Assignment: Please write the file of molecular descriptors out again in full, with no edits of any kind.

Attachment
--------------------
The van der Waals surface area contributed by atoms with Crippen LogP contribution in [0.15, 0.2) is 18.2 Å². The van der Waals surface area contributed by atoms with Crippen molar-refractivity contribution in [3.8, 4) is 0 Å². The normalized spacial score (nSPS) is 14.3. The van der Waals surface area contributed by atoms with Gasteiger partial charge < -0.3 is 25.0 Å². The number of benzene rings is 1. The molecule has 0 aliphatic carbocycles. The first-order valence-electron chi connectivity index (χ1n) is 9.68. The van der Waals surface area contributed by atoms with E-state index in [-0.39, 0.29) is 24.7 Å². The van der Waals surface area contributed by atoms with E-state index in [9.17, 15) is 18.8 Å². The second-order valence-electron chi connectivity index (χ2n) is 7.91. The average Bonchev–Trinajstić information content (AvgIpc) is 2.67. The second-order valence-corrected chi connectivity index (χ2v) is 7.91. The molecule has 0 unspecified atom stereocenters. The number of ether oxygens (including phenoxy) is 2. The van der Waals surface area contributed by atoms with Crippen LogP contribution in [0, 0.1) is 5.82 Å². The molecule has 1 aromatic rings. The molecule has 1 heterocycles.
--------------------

The van der Waals surface area contributed by atoms with Crippen LogP contribution in [0.15, 0.2) is 18.2 Å². The van der Waals surface area contributed by atoms with Crippen molar-refractivity contribution in [3.8, 4) is 0 Å². The normalized spacial score (nSPS) is 14.3. The van der Waals surface area contributed by atoms with Gasteiger partial charge < -0.3 is 25.0 Å². The number of benzene rings is 1. The molecule has 0 aliphatic carbocycles. The first-order valence-electron chi connectivity index (χ1n) is 9.68. The van der Waals surface area contributed by atoms with E-state index in [-0.39, 0.29) is 24.7 Å². The van der Waals surface area contributed by atoms with E-state index in [9.17, 15) is 18.8 Å². The second-order valence-electron chi connectivity index (χ2n) is 7.91. The average Bonchev–Trinajstić information content (AvgIpc) is 2.67. The second-order valence-corrected chi connectivity index (χ2v) is 7.91. The molecule has 0 unspecified atom stereocenters. The number of ether oxygens (including phenoxy) is 2. The van der Waals surface area contributed by atoms with Crippen LogP contribution in [0, 0.1) is 5.82 Å². The molecule has 1 aromatic rings. The molecule has 1 heterocycles.